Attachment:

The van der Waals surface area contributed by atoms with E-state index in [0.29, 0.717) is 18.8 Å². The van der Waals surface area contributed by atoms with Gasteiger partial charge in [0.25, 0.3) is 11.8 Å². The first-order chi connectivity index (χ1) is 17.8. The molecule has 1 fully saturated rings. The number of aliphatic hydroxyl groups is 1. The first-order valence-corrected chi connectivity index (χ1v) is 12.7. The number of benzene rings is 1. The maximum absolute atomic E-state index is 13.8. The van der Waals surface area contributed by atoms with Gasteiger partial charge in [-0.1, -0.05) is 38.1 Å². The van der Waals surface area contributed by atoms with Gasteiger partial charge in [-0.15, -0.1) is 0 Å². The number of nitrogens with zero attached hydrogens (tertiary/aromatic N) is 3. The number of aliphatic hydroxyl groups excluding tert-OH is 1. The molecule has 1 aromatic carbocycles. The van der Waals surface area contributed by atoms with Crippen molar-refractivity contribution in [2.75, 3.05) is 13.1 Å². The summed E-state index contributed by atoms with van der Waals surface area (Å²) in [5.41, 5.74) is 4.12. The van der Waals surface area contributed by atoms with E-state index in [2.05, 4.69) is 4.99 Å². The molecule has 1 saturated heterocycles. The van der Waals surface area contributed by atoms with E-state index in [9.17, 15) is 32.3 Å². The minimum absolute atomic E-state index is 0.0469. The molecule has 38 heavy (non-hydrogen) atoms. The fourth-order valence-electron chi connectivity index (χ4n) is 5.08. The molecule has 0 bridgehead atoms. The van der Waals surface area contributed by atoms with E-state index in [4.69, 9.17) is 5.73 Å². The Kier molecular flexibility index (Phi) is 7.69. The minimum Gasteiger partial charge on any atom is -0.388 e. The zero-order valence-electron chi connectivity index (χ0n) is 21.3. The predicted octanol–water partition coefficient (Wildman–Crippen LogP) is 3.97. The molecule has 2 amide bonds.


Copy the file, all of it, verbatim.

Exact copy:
The van der Waals surface area contributed by atoms with E-state index in [0.29, 0.717) is 18.8 Å². The van der Waals surface area contributed by atoms with Gasteiger partial charge in [0.25, 0.3) is 11.8 Å². The first-order chi connectivity index (χ1) is 17.8. The molecule has 1 fully saturated rings. The number of aliphatic hydroxyl groups is 1. The first-order valence-corrected chi connectivity index (χ1v) is 12.7. The number of benzene rings is 1. The maximum absolute atomic E-state index is 13.8. The van der Waals surface area contributed by atoms with Gasteiger partial charge in [-0.1, -0.05) is 38.1 Å². The van der Waals surface area contributed by atoms with Gasteiger partial charge in [-0.15, -0.1) is 0 Å². The number of nitrogens with zero attached hydrogens (tertiary/aromatic N) is 3. The number of aliphatic hydroxyl groups excluding tert-OH is 1. The molecule has 1 aromatic carbocycles. The van der Waals surface area contributed by atoms with Crippen molar-refractivity contribution in [2.75, 3.05) is 13.1 Å². The summed E-state index contributed by atoms with van der Waals surface area (Å²) in [5.41, 5.74) is 4.12. The van der Waals surface area contributed by atoms with E-state index in [2.05, 4.69) is 4.99 Å². The molecule has 1 saturated heterocycles. The van der Waals surface area contributed by atoms with E-state index in [9.17, 15) is 32.3 Å². The minimum absolute atomic E-state index is 0.0469. The molecule has 38 heavy (non-hydrogen) atoms. The fourth-order valence-electron chi connectivity index (χ4n) is 5.08. The molecule has 0 bridgehead atoms. The van der Waals surface area contributed by atoms with E-state index in [4.69, 9.17) is 5.73 Å². The Kier molecular flexibility index (Phi) is 7.69. The minimum Gasteiger partial charge on any atom is -0.388 e. The zero-order valence-electron chi connectivity index (χ0n) is 21.3. The predicted octanol–water partition coefficient (Wildman–Crippen LogP) is 3.97. The molecule has 2 amide bonds.